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Putin: Vietnam Wants to Buy New Weapons

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HANOI, Vietnam — President Vladimir Putin, on the second leg of a tour aimed at reasserting Russian influence in Asia, declared a new strategic partnership with old Cold War ally Vietnam on Thursday.

In the declaration, Vietnam supported Putin's stance on U.S. missile defense while the Russian president later told a news conference Vietnam wanted to buy new Russian armaments.

The two countries also agreed their energy joint venture, Vietsovpetro, would explore a 100 square kilometer block off Vietnam's southern coast and Russia confirmed a $100 million loan to finance a Vietnamese hydropower project.

Deputy Prime Minister Viktor Khristenko told reporters the issue of Vietnam's remaining Soviet-era debt to Moscow was "completely solved." He estimated the debt first at $1.7 billion and then later at $1.5 billion and said that under a restructuring deal Vietnam had to pay $100 million a year.

He said the two countries were discussing using the payments for three purposes: reinvestment in Vietnam, training Vietnamese specialists or to supply goods such as coffee and rice to Russia and other countries.

Putin arrived in Vietnam on Wednesday from South Korea. He is trying to boost Russian influence in the region, which weakened dramatically after the collapse of the Soviet Union.

He will leave Friday after talks with Vietnam's Communist Party chief, Le Kha Phieu.

Despite Moscow's extensive military and economic support for Vietnam during the Cold War, Putin is the first Kremlin chief to visit the country, one of the world's few remaining communist states and once a key extension of Soviet power in Asia.

After signing the partnership agreement with counterpart Tran Duc Luong, Putin was asked at a joint news conference about the prospect of further military cooperation.

"Vietnam needs not just to maintain its existing weapons bought from the Soviet Union and Russia but also needs modern weapons. Vietnam wants and can afford to buy new weapons," he said. He did not say what type of weapons Vietnam wants.

A senior U.S. official in Hanoi said the United States was not worried by the prospect of new arms sales to Vietnam.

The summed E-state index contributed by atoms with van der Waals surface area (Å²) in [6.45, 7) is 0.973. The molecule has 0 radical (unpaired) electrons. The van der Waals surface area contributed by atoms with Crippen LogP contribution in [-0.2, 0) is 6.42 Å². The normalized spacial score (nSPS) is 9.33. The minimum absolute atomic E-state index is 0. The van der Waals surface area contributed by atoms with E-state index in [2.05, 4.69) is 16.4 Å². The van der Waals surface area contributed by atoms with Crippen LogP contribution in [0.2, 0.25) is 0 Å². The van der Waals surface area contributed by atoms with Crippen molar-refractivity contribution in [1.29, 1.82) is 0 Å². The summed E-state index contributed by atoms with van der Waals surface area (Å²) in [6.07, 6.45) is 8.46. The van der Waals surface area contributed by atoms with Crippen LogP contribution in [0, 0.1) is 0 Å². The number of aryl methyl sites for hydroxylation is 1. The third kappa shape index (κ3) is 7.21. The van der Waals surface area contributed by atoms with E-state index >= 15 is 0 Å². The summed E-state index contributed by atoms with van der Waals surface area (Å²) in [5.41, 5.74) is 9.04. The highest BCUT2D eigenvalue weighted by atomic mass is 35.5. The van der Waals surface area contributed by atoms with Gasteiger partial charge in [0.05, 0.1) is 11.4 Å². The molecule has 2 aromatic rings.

"Vietnam clearly requires a modification of its military and if they go to the Russians, to the degree that they can afford it, I don't think any of us have any major concerns."



Serious talks were expected during Putin's visit on the strategic naval base at Cam Ranh Bay, for which Moscow's lease expires in 2004, but the deputy head of the Kremlin administration, Sergei Prikhodko, played down the issue.

"We have an agreement signed in '79 and we have a lease on the base to 2004," he told reporters. "This agreement reflects our rights to use the base without any payments.

"We did not discuss the issue during this visit as there was no basis for such discussions," he said.

Analysts had not expected any final deal on Cam Ranh Bay during Putin's visit, but had said the issue would set the tone for future ties as well as Russia's strategic aims in Asia.

Analysts say the base in south-central Vietnam, used by Japan in World War II and then by the Americans in the Vietnam War, is vital to Russian strategic interests in the region.

Vietnam does not object to Russia's presence but wants it to boost lease payments. Analysts say Washington and Beijing eye the facility enviously for its strategic and commercial potential.

However, the U.S. official said Washington was not seeking any lease on Cam Ranh Bay and did not consider an extension of Russia's lease a threat.

"The U.S. really is agnostic on Cam Ranh Bay," he said. "We are not interested in acquiring any kind of lease on that facility."

Deputy Foreign Minster Alexander Losyukov said last week that Moscow expected "long and difficult talks on the problem."

Vietnamese Prime Minister Phan Van Khai, whom Putin also met Thursday, told Khristenko that Vietnam was ready to give priority to Russia in cooperation and investment to boost trade, which at about $400 million a year was far below potential.

Luong said the Vietnamese people "warmly welcomed" Putin, and Hanoi considered his visit a new stage in relations.

However, despite praise for Moscow in the state press, especially for its backing in the war against U.S.-backed South Vietnam and in building socialism, popular reaction to Putin has been muted.

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